I imagine leverage as a game of follow-the-leader: I push my money in one direction (making a bet), and the huge pile of money I borrowed does the same.

Use whatever analogy works for you — the key is if your money wiggles up or down, the borrowed money does the same.

leverage example

The Risk and Benefit of Leverage

Why does leverage work? At its heart, you are borrowing someone’s assets and reaping the benefits. It’s like borrowing a cow and selling the milk! What a great idea!

It’s great until the cow runs off. Now you’re stuck — you owe a cow and don’t have one to return. The risk of leverage is investing that debt and losing what you borrowed, which can wipe out any profits.

Let’s try a more realistic example then roulette: investing in a house. Suppose you have 10k and borrow 90k, to purchase a \$100k house. You have a leverage ratio of 10:1 — for every 10 dollars of the asset, you’ve put in 1 dollar of equity (your own money).

If house prices rise by 10%, how much did you make? At first blush we’d say 10%, which is true — but you made 10% on the entire 100k! The house is now worth 110k, and after paying your 90k debt you’re left with 20k. That 10% growth became 100% profit on your initial investment!

Again, with 10x leverage, 10% growth becomes 100% return on our initial equity. From our analogy, we were in “control” of 10 dollars for every 1 we put in. So, we gained 10x the profit.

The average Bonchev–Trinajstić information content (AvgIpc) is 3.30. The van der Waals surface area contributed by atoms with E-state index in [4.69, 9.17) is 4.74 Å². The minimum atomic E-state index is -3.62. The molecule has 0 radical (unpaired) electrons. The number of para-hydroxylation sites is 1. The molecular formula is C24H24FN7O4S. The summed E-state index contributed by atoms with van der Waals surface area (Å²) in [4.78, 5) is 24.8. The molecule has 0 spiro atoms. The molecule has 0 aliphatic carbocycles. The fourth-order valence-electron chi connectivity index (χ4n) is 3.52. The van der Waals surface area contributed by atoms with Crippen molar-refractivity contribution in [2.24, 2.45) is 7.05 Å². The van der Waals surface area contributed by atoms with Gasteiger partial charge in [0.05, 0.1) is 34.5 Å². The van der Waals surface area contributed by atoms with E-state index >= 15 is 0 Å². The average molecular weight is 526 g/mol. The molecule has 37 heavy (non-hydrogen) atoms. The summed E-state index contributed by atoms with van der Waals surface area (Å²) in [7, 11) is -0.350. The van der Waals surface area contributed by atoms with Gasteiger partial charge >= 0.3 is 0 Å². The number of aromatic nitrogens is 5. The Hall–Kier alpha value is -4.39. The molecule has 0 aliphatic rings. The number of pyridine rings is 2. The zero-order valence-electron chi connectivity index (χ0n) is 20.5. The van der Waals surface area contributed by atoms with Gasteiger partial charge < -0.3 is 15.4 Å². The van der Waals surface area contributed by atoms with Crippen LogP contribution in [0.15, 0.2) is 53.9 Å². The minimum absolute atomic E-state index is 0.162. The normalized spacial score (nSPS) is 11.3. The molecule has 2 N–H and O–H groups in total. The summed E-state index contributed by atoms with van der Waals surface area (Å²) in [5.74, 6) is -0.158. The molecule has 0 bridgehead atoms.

Now what about the reverse — when the house falls 10% to 90k?

Well, we can sell the house for 90k, pay off our loan (90k) and are left with… zero! Similarly, a 10% dip in prices becomes a 100% loss of equity — we’re wiped out! We get 10x the loss when prices go south.

And if the house price falls 20% (impossible! improbable! unlikely!), we suffer a 200% loss — we’ve lost our initial 10k and owe 10k beyond that (sell the house for 80k, but the loan is still 90k).

Hopefully the magnifying effect of borrowed money is becoming clear. You lose your equity when the investment drops 1/leverage ratio — in this case, 1/10 or 10%. With a 25x leverage ratio, the investment only needs to drop 4% in order to be wiped out. One way to think about it: you’re paying for losses out of your own pocket, not the borrowed money (you always have to pay it back). Your pocket is only 1 dollar of the 10, so once you lose it (1 dollar out of 10, or 10%) you are wiped out. Any more, and you’re in debt.

Real-world Examples

Leverage appears all over finance, but sometimes in disguise. Let’s take a look: